Jim Souhan devoted his Sunday column to cataloguing local reaction to epochal events in Minnesota sports. The public’s supposedly unanimous responses -- “Minnesotans hated these deals”-- to moves that worked out well served as a refrain that lent the piece a satisfying cohesion, stylistically speaking.
That the refrain also painted a misleading picture did not seem to concern Souhan. How else to explain his decision to include among the "hated" moves the decision to draft Joe Mauer over Mark Prior in the 2001 draft? No doubt some observers felt that the Twins were choosing the lesser but more affordable talent in Mauer. But to suggest that Minnesotans in general hated this deal? Didn’t the excitement surrounding that pick suggest that most took pride in the selection? I suspect that Souhan decided to include the Mauer pick near the end of his list because the pick turned out so spectacularly well, and the suggestion that Minnesotans hated the pick served as a fine exclamation point to his contention that Minnesotans react with knee-jerk and ultimately myopic unanimity to sports related events.
Of course the obvious problem with that contention is that it is wrong. Turn on sports talk radio or enter the Minnesota sports blogsphere and you’ll discover a diversity local opinion on most any local sporting subject you’ll care to name. To remain ignorant of, or possibly ignore, that diversity for the sake of thematic and stylistic integrity of a piece is to engage in lazy journalism.
Souhan is the Crown Prince (or rather the Court Jester) of lazy journalism in that his pieces are loosely constructed and typically favor glib humor over analysis. That approach makes for entertaining, but rarely informative, pieces. As someone who relies at least as much on humor as analysis in his own writing, I’d be a hypocrite to suggest that there is no place for his style of writing in the sports page. I will suggest, however, that Souhan ought to recognize where his contribution rates among those who elevate substance over style.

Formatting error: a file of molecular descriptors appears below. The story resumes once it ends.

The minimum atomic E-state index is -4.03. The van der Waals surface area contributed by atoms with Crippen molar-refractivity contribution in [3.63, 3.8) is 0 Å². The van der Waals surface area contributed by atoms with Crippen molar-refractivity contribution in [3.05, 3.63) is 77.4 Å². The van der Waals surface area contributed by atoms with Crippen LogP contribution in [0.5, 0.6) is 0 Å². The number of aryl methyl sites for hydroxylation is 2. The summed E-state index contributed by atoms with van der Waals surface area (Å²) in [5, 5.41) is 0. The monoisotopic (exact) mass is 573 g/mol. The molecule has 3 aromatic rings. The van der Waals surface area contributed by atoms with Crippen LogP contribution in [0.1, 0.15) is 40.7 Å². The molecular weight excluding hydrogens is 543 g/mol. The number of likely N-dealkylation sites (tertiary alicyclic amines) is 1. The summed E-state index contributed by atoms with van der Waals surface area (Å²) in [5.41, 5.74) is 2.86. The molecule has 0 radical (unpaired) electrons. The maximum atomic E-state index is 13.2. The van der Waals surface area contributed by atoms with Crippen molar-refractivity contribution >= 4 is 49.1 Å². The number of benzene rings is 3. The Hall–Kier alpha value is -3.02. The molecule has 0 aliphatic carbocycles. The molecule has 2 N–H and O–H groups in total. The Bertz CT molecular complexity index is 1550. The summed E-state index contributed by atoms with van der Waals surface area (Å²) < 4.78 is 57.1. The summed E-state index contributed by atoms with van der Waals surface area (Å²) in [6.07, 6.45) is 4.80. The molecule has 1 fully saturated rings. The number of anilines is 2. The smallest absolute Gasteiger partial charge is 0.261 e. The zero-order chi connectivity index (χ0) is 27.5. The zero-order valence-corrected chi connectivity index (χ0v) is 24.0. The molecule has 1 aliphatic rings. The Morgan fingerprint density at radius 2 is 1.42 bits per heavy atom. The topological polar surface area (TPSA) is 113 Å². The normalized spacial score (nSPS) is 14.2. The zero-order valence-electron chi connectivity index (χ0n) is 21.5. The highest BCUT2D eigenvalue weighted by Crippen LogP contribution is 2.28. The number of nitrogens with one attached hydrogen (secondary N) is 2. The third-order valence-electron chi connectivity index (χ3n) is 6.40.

Certainly that substance is out there. There are local bloggers who write some very informative stuff. For instance, Nick Nelson, Aaron Gleeman, Ubelmann and company over at SBG, the crew at Twins Territory, Kyle Eliason, John Sharkey, the inimitable John Bonnes (aka Twins Geek), and a host of others frequently featured at MNGameDay.com and whom I do a disservice by failing to mention often write posts steeped in detailed, research-driven analysis.
Which brings me to a throwaway line in Sunday’s throwaway piece:
“Gentle readers – and bloggers who remain ever-hopeful of gainful employment – hate everything about the (Santana) deal…. And they remind me that I must be wrong, because Minnesotans’ gut reactions are always right."
The implication in this line – and indeed in the entire piece – is that bloggers base their opinion on their gut, whereas Souhan bases his opinion on informed argument. Certainly one might argue that this should be the case. With the exception of Gleeman, the bloggers I have mentioned are not full time scribes. They are college students and business men and women and blue and white collar professionals who shoehorn their blogging into crowded lives. Indeed, it is precisely because bloggers are gainfully employed by organizations that don’t pay them to write that one would expect to discover in their works a species of lazy journalism. Likewise, it is precisely because Jim Souhan is gainfully employed by a newspaper that pays him to research and to write that one would expect much research-backed analysis.
That this is not always the case -- that Souhan’s Sunday column stands as an exemplar of his loose, style-driven approach while MNGameday.com is loaded with links to research-driven blogs -- suggests that, at the very least, when Souhan tars the purveyors of relatively uninformed sports commentary, he feathers himself in the process.